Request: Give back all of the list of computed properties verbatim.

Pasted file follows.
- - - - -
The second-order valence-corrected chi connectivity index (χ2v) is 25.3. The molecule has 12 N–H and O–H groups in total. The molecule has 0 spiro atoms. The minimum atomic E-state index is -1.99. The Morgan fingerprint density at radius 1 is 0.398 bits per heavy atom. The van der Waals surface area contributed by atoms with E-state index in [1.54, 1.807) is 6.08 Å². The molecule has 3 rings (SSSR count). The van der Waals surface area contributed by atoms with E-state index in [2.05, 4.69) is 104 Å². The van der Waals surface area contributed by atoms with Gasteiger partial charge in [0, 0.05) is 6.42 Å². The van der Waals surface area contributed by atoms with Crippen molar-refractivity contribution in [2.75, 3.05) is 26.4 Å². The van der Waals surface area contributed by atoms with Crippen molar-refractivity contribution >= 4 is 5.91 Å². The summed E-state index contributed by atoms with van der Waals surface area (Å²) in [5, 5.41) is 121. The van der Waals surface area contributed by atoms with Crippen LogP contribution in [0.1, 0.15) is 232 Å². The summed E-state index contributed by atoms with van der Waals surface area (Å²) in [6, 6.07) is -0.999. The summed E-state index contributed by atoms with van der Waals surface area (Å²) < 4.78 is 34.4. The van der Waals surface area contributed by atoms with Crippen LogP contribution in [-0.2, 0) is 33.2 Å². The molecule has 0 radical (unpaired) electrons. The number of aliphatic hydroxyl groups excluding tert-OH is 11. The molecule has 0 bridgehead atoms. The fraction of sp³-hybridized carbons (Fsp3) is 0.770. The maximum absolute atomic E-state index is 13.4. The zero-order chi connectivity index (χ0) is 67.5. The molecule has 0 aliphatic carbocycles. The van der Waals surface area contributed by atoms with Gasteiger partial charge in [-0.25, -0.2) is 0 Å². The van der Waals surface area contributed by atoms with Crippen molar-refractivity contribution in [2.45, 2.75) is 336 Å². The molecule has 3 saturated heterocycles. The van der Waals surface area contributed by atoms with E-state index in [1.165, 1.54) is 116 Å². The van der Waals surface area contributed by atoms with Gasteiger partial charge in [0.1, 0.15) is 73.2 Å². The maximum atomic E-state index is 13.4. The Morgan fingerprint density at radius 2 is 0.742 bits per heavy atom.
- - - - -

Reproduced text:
The second-order valence-corrected chi connectivity index (χ2v) is 25.3. The molecule has 12 N–H and O–H groups in total. The molecule has 0 spiro atoms. The minimum atomic E-state index is -1.99. The Morgan fingerprint density at radius 1 is 0.398 bits per heavy atom. The van der Waals surface area contributed by atoms with E-state index in [1.54, 1.807) is 6.08 Å². The molecule has 3 rings (SSSR count). The van der Waals surface area contributed by atoms with E-state index in [2.05, 4.69) is 104 Å². The van der Waals surface area contributed by atoms with Gasteiger partial charge in [0, 0.05) is 6.42 Å². The van der Waals surface area contributed by atoms with Crippen molar-refractivity contribution in [2.75, 3.05) is 26.4 Å². The van der Waals surface area contributed by atoms with Crippen molar-refractivity contribution >= 4 is 5.91 Å². The summed E-state index contributed by atoms with van der Waals surface area (Å²) in [5, 5.41) is 121. The van der Waals surface area contributed by atoms with Crippen LogP contribution in [0.1, 0.15) is 232 Å². The summed E-state index contributed by atoms with van der Waals surface area (Å²) in [6, 6.07) is -0.999. The summed E-state index contributed by atoms with van der Waals surface area (Å²) < 4.78 is 34.4. The van der Waals surface area contributed by atoms with Crippen LogP contribution in [-0.2, 0) is 33.2 Å². The molecule has 0 radical (unpaired) electrons. The number of aliphatic hydroxyl groups excluding tert-OH is 11. The molecule has 0 bridgehead atoms. The fraction of sp³-hybridized carbons (Fsp3) is 0.770. The maximum absolute atomic E-state index is 13.4. The zero-order chi connectivity index (χ0) is 67.5. The molecule has 0 aliphatic carbocycles. The van der Waals surface area contributed by atoms with Gasteiger partial charge in [-0.25, -0.2) is 0 Å². The van der Waals surface area contributed by atoms with Crippen molar-refractivity contribution in [2.45, 2.75) is 336 Å². The molecule has 3 saturated heterocycles. The van der Waals surface area contributed by atoms with E-state index in [1.165, 1.54) is 116 Å². The van der Waals surface area contributed by atoms with Gasteiger partial charge in [0.1, 0.15) is 73.2 Å². The maximum atomic E-state index is 13.4. The Morgan fingerprint density at radius 2 is 0.742 bits per heavy atom.